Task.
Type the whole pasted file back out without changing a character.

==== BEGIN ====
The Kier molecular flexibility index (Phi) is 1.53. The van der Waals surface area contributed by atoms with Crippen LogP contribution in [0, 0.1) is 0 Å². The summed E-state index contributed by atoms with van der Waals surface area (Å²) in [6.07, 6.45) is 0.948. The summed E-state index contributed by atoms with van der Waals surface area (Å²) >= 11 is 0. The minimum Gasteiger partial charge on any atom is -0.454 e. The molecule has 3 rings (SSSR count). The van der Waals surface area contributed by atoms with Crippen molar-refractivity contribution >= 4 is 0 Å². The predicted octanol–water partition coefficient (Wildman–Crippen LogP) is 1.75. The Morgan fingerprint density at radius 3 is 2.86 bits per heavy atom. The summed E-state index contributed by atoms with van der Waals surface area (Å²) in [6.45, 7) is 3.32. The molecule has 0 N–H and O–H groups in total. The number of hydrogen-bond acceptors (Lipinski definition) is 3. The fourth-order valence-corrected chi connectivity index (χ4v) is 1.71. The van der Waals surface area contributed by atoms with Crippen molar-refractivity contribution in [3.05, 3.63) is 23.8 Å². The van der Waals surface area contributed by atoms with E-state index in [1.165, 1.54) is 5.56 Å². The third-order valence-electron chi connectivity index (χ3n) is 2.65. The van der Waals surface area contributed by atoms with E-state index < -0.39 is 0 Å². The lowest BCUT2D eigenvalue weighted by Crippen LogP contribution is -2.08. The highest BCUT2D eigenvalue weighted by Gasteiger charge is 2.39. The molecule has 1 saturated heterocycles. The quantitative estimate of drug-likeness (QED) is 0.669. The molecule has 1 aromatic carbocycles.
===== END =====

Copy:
The Kier molecular flexibility index (Phi) is 1.53. The van der Waals surface area contributed by atoms with Crippen LogP contribution in [0, 0.1) is 0 Å². The summed E-state index contributed by atoms with van der Waals surface area (Å²) in [6.07, 6.45) is 0.948. The summed E-state index contributed by atoms with van der Waals surface area (Å²) >= 11 is 0. The minimum Gasteiger partial charge on any atom is -0.454 e. The molecule has 3 rings (SSSR count). The van der Waals surface area contributed by atoms with Crippen molar-refractivity contribution >= 4 is 0 Å². The predicted octanol–water partition coefficient (Wildman–Crippen LogP) is 1.75. The Morgan fingerprint density at radius 3 is 2.86 bits per heavy atom. The summed E-state index contributed by atoms with van der Waals surface area (Å²) in [6.45, 7) is 3.32. The molecule has 0 N–H and O–H groups in total. The number of hydrogen-bond acceptors (Lipinski definition) is 3. The fourth-order valence-corrected chi connectivity index (χ4v) is 1.71. The van der Waals surface area contributed by atoms with Crippen molar-refractivity contribution in [3.05, 3.63) is 23.8 Å². The van der Waals surface area contributed by atoms with E-state index in [1.165, 1.54) is 5.56 Å². The third-order valence-electron chi connectivity index (χ3n) is 2.65. The van der Waals surface area contributed by atoms with E-state index < -0.39 is 0 Å². The lowest BCUT2D eigenvalue weighted by Crippen LogP contribution is -2.08. The highest BCUT2D eigenvalue weighted by Gasteiger charge is 2.39. The molecule has 1 saturated heterocycles. The quantitative estimate of drug-likeness (QED) is 0.669. The molecule has 1 aromatic carbocycles.